The first half of 2012 is in the rearview mirror, and investors are gearing up for what looks to be an action-packed ending. There are bound to be some big winners -- and more than a few duds -- no matter what happens in the United States and abroad.
Will your favorite stock have its victory lap as we hit the home stretch, or will it get lapped? First-half performances can hold some clues, so let's look to the recent past to find out whether Westport Innovations (Nasdaq: WPRT ) deserves a place in your portfolio going forward.
Westport has been on a roller coaster this year, cresting at more than a 40% gain before plunging precipitously. The stock's still positive for the year, but it hasn't recaptured its former highs:
WPRT Total Return Price data by YCharts.
Here are a few key metrics regarding its recent performance:
|TTM Net Loss
|TTM Free Cash Flow
|MRQ Net Loss
|MRQ Free Cash Flow
|MRQ Revenue/Net Income Year-Over-Year Change
|Motley Fool CAPS Rating (out of 5)
Source: Morningstar. TTM = trailing-12-month. MRQ = most recent quarterly.
What the numbers don't tell you
Clean Energy Fuels (Nasdaq: CLNE ) mirrored much of Westport's early share-price growth this year, as both stocks were buoyed by hopes of the NAT GAS Act passing. When that didn't materialize, the sell-off was on in earnest. But along the way, Westport offered some telling (and tantalizing) pieces of information on its present growth and future potential.
Westport and Cummins' (NYSE: CMI ) well-known partnership received Navistar (NYSE: NAV ) and Clean Energy's blessing in February. Navistar, after announcing its Clean Energy partnership to put more nat-gas trucks on the road, revealed that it would be using Cummins-Westport engines in its production lines. Westport's 2011 earnings report also had some interesting tidbits, including the revelation that CEO David Demers would be targeting Heckmann's (NYSE: HEK ) fleet of fracking-services trucks for conversion.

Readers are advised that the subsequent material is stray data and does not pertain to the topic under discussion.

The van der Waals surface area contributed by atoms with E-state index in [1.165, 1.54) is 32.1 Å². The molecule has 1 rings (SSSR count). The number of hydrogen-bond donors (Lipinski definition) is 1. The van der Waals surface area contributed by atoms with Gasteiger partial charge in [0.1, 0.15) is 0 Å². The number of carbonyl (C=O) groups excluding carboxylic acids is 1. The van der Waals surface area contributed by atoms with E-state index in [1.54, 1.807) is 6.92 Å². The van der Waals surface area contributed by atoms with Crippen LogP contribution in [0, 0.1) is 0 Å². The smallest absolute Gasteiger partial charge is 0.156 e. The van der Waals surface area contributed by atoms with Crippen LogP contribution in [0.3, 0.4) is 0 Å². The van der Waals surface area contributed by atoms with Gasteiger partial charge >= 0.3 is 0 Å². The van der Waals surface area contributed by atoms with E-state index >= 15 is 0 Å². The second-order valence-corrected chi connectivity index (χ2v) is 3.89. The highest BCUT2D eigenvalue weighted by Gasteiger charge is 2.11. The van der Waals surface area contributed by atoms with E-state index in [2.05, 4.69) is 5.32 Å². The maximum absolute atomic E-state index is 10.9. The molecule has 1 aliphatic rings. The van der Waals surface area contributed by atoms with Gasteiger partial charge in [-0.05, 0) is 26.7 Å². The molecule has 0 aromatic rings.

The Cummins-Westport-Navistar honeymoon didn't last very long, though. Shortly after the NAT GAS Act went down in flames, Cummins announced its intent to build its own nat-gas engine without Westport's help. Downward pressure continued in May, when a weak first-quarter report sent shares to their 2012 lows.
Good news arrived later in May as Westport engineered a relationship with Volvo. The engine maker soon made another big move, revealing another partnership with Caterpillar in early June.
Going forward, shareholders should watch for other major partnerships and supply arrangements. Big shifts in the price of natural gas should also be of particular interest, as a big driver of Westport's appeal is the relatively lower expense of nat-gas fuel compared to gasoline and diesel. Fellow Fool Travis Hoium points out that we've got too much natural gas already, and offers a chart noting the steady decline in nat-gas drilling rigs over the last few years.
Westport also happens to be a very popular stock for the shorts, so its upcoming earnings report could see a huge movement in either direction.
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